Category Archives: Ranch Journal

EAST BEQUETTE BRANDING 2023

 

As great (for us) as the three-week Atmospheric River was, it put everyone’s branding schedules behind, most roads too wet to get to our cattle.  Normally, we’d be at Elko this time of year, but with travel and time away from business, we needed to stay at home before our calves got too big to handle easily.

 

When I look around our community’s branding pens I realize that now that most of the old timers are gone, that we have taken their places going ‘old-people slow’, and we prefer it.  Fortunately we have some young muscle to work the ground.

 

Robbin and I have scaled our operation down, in part due to our heavy culling to adapt to consecutive years of drought and also by selling half of our cows to my son Bob.  Branding pasture by pasture, our bunches are now small enough to get by with three ropers, one calf stretched at a time.  Our relaxed pace has become even more conducive for old friends to visit while we get the work done.  These photos from our second branding of the season, it’s been great!

 

We head to Tony Rabb’s next week to brand after he assesses the rain forecast for this weekend.

 

CONFESSION ONGOING

March 10, 2011

 

Once the invincible gambler,

I was weaned on cowboy heroics

to wear the scrapes and scars

 

of chance and circumstance

stiffly—my bones now groan

ground under the pressure

 

of time, worn smooth as cobbles

in a creekbed.  Stride shortened,

my feet slide searching for stability,

 

having danced this earth as one

in my collected dreams aboard

four great horses I’ve outlived—

 

I am learning to change my mind,

to find the flavor in a moment

I’ll not savor another time.

 

 

RECHARGING THE BATTERY AS IT RAINS

 

The fine dust upon old tools I have forgotten

as I clean the shop: my brace and bits, some

long-enough to chew through creosoted

 

railroad ties while scraping granite gravel. Mighty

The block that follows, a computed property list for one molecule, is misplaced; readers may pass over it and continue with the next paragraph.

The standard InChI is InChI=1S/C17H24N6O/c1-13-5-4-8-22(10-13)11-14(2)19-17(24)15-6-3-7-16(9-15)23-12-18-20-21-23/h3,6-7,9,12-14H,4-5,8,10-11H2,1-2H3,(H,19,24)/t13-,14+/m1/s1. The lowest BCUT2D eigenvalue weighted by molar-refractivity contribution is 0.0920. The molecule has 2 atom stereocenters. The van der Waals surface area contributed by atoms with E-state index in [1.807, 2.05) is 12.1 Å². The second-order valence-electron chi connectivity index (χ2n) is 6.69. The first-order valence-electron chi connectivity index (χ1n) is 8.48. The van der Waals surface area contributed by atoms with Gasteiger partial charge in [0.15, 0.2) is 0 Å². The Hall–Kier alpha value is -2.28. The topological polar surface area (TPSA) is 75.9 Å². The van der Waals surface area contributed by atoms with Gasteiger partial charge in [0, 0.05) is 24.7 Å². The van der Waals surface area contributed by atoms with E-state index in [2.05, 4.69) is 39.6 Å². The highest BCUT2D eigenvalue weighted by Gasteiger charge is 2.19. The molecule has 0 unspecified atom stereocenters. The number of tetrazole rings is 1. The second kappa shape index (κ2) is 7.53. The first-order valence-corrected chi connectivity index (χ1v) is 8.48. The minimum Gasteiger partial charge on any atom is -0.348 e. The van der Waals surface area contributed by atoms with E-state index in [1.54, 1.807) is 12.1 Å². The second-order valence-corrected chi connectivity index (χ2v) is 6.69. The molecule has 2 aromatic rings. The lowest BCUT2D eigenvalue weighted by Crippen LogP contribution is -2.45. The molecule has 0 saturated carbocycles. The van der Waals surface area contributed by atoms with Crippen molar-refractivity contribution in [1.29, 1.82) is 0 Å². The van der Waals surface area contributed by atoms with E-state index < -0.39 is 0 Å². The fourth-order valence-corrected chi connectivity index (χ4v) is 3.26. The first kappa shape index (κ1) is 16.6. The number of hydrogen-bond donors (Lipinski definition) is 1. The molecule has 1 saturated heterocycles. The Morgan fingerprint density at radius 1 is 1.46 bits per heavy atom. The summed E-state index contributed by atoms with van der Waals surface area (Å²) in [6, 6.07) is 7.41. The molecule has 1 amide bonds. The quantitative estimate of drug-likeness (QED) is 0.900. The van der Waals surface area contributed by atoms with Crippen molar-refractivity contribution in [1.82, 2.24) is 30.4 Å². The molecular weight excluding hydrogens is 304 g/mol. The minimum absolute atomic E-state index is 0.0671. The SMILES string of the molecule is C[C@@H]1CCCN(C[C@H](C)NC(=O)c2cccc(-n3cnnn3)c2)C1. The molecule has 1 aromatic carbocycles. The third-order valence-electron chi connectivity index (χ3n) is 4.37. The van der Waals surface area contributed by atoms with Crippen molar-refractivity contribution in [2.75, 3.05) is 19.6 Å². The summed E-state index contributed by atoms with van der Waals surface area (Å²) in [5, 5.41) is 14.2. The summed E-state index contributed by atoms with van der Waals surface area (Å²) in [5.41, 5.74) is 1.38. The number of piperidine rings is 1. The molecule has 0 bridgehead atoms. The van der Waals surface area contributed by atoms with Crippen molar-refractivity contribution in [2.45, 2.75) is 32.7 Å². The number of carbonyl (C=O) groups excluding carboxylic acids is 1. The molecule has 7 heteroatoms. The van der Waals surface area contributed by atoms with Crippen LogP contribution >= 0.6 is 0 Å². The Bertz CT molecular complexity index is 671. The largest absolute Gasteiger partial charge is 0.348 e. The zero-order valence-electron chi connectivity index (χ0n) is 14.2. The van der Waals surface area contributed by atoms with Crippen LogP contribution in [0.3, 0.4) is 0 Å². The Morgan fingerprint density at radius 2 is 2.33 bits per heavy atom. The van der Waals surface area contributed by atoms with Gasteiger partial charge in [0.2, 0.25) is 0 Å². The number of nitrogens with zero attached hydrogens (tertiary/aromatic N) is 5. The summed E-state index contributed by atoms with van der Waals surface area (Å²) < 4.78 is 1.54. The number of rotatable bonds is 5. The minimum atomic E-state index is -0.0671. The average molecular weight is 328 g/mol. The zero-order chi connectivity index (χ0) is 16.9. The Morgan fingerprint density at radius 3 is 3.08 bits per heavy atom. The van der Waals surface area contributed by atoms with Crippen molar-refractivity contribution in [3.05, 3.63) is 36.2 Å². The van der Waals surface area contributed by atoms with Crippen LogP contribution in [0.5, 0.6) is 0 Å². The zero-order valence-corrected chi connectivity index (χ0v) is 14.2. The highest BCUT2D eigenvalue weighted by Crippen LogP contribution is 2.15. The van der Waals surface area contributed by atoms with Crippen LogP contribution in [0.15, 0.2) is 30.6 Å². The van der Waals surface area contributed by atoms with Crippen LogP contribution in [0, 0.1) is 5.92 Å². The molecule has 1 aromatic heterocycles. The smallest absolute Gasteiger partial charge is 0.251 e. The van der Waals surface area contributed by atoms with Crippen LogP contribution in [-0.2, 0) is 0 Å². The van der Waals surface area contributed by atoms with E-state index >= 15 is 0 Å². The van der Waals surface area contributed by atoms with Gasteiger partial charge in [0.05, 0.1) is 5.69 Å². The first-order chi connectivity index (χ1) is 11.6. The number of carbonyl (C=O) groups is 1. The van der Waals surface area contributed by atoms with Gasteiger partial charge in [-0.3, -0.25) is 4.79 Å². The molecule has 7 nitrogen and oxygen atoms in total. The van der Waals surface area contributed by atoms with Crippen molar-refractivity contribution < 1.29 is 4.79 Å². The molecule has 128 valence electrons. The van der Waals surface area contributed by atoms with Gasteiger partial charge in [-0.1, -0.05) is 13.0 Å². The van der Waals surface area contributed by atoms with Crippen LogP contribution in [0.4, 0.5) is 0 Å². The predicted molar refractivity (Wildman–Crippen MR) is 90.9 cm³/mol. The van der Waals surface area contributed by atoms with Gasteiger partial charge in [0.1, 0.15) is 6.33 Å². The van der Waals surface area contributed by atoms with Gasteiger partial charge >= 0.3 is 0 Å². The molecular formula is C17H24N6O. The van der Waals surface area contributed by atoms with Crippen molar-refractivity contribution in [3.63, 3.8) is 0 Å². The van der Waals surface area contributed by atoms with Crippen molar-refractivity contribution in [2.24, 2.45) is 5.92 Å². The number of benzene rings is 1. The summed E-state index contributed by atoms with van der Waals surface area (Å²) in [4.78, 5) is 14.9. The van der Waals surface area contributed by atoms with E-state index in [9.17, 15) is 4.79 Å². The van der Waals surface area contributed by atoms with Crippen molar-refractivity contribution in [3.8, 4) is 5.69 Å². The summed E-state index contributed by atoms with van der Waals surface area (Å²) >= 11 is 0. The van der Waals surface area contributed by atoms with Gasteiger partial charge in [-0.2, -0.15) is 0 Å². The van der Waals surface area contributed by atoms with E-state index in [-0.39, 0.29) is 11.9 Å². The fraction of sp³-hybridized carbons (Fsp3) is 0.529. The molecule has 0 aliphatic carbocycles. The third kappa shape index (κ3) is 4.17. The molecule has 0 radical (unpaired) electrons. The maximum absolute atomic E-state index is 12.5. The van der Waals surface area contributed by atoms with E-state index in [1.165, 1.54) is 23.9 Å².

hugs to my shoulder in long, youthful spurts

that warmed the birdshot bearings out-of-round

 

where there was no electricity to hang a gate

miles from the asphalt. It was my third.

I wore them out. I knew no other way.  

 

I recognize the dead scent of time as mine

on the shelves, in wooden boxes no one makes

anymore, protecting stiff-leather headstalls

 

and rusty bits we’ll never use again. I must make

room for the cordless handyman, especially

since this old battery has begun to run down.

 

Dry Creek, January 9, 2023

3,500+ cfs @ 5:00 p.m.

 

Atmospheric creek,

miles of canyons into one,

now headed somewhere.

 

 

 

THE BUENA VISTA

 

 

Rising from the saddle

beneath Sulphur,

a full wolf moon views

 

            first break in the rain

            for over a week

            as if to assess

            a rare miracle:

 

            green slopes leaking

            rivulets spilling

            into draws into creeks

            foamed like Irish coffee.

 

We are drunk with it

wanting more, another

warm sweet storm

 

            to validate

            a lifetime—this

            wild existence:

 

            grass and rain,

            cows to graze

            our blurred exposure.

 

 

RAINBOW

 

 

No word of the whereabouts

of La Niña 3, one more dry year

waiting in the wings to sell cows

 

and feed more hay—instead,

8 days rain out of 9 and more

to come, bare canyon green.

 

We are helpless, flood or drought,

her fickle Nature always serving

what she wants, anywhere, anytime.

 

 

NATURE IN CHARGE

 

 

After a decade, we gave-up prayer,

swallowed our appeals to pagan gods

and goddesses that might be listening—

 

we forgot the feel of tall green feed

wet upon our knees, resigned ourselves

to do without—to adapt to drought.

 

Wettest December in a century,

but for the floods of ’55 and ’66,

I don’t regret what I wished for.

 

 

AR

 

 

Thanks to science,

we’re learning new lingo

to rhyme with reason—

plus head-scratching acronyms

to break meter and thought.

 

Six straight days wet

and a good chance

for a dozen more

floating along

this atmospheric river.

 

________________________________

 

Flowing 962 cfs @ 8:00 a.m. at the brush catchers, Dry Creek peaked at 1,400 cfs @ 3:00 a.m., Badger having received 3.81″ upstream in the last 24 hrs. 1.61″ for us.   

 

 

COVER OF COLOR

 

 

Gray canyon rain,

café au lait rivulets

overfill vernal pools

 

spreading to the creek

just begun to run

at the end of December.

 

She stayed overnight

and all day, lingering

to leave us extra rain,

 

as if we were old lovers

trying to give the past

a second chance—

 

she offers nourishment

to thirsty earth, bare slopes

a cover of color come spring:

 

a team of sunlit Wood Ducks

at the edges of water pooled

grazing with horses. 

 

 

 

 

 

 

TULE FOG

 

 

Stacked in the valley

and thick as milk gravy,

it spills over the ridge

 

in slow-rolling waves

eclipsing the daylight

to swallow you up

 

in cold cottony gray.

Easy to get lost in the fog

when you can’t see

 

your horse’s wet ears—

find something dry

to start a fire

 

and wait for it to lift—

or trust he knows

his blind way home.